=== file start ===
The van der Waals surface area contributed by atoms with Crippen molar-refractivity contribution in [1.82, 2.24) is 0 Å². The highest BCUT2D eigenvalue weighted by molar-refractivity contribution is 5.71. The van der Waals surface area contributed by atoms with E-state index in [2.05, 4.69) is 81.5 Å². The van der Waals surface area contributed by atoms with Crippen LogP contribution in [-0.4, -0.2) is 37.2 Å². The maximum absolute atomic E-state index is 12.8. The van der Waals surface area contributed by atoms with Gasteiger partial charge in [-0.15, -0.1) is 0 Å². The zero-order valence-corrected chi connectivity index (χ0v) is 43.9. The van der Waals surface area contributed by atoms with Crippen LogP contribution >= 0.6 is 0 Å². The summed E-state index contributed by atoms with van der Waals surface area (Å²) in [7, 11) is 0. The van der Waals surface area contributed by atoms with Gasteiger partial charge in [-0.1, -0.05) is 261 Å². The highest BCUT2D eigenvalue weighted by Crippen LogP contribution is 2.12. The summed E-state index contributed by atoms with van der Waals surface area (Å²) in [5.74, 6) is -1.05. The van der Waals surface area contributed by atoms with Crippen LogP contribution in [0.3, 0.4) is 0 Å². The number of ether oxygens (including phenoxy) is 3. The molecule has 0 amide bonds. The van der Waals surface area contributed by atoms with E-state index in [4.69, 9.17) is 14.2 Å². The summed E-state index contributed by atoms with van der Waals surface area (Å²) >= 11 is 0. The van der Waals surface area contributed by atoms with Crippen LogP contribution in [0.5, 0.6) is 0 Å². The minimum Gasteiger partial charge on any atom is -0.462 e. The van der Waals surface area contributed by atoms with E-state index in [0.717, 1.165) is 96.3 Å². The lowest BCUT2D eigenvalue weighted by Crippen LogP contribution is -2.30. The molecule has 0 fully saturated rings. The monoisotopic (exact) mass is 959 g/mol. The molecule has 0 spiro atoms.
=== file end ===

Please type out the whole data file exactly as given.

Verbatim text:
The van der Waals surface area contributed by atoms with Crippen molar-refractivity contribution in [1.82, 2.24) is 0 Å². The highest BCUT2D eigenvalue weighted by molar-refractivity contribution is 5.71. The van der Waals surface area contributed by atoms with E-state index in [2.05, 4.69) is 81.5 Å². The van der Waals surface area contributed by atoms with Crippen LogP contribution in [-0.4, -0.2) is 37.2 Å². The maximum absolute atomic E-state index is 12.8. The van der Waals surface area contributed by atoms with Gasteiger partial charge in [-0.15, -0.1) is 0 Å². The zero-order valence-corrected chi connectivity index (χ0v) is 43.9. The van der Waals surface area contributed by atoms with Crippen LogP contribution >= 0.6 is 0 Å². The summed E-state index contributed by atoms with van der Waals surface area (Å²) in [7, 11) is 0. The van der Waals surface area contributed by atoms with Gasteiger partial charge in [-0.1, -0.05) is 261 Å². The highest BCUT2D eigenvalue weighted by Crippen LogP contribution is 2.12. The summed E-state index contributed by atoms with van der Waals surface area (Å²) in [5.74, 6) is -1.05. The van der Waals surface area contributed by atoms with Crippen LogP contribution in [0.3, 0.4) is 0 Å². The number of ether oxygens (including phenoxy) is 3. The molecule has 0 amide bonds. The van der Waals surface area contributed by atoms with E-state index in [4.69, 9.17) is 14.2 Å². The summed E-state index contributed by atoms with van der Waals surface area (Å²) >= 11 is 0. The van der Waals surface area contributed by atoms with Crippen LogP contribution in [0.5, 0.6) is 0 Å². The minimum Gasteiger partial charge on any atom is -0.462 e. The van der Waals surface area contributed by atoms with E-state index in [0.717, 1.165) is 96.3 Å². The lowest BCUT2D eigenvalue weighted by Crippen LogP contribution is -2.30. The molecule has 0 fully saturated rings. The monoisotopic (exact) mass is 959 g/mol. The molecule has 0 spiro atoms.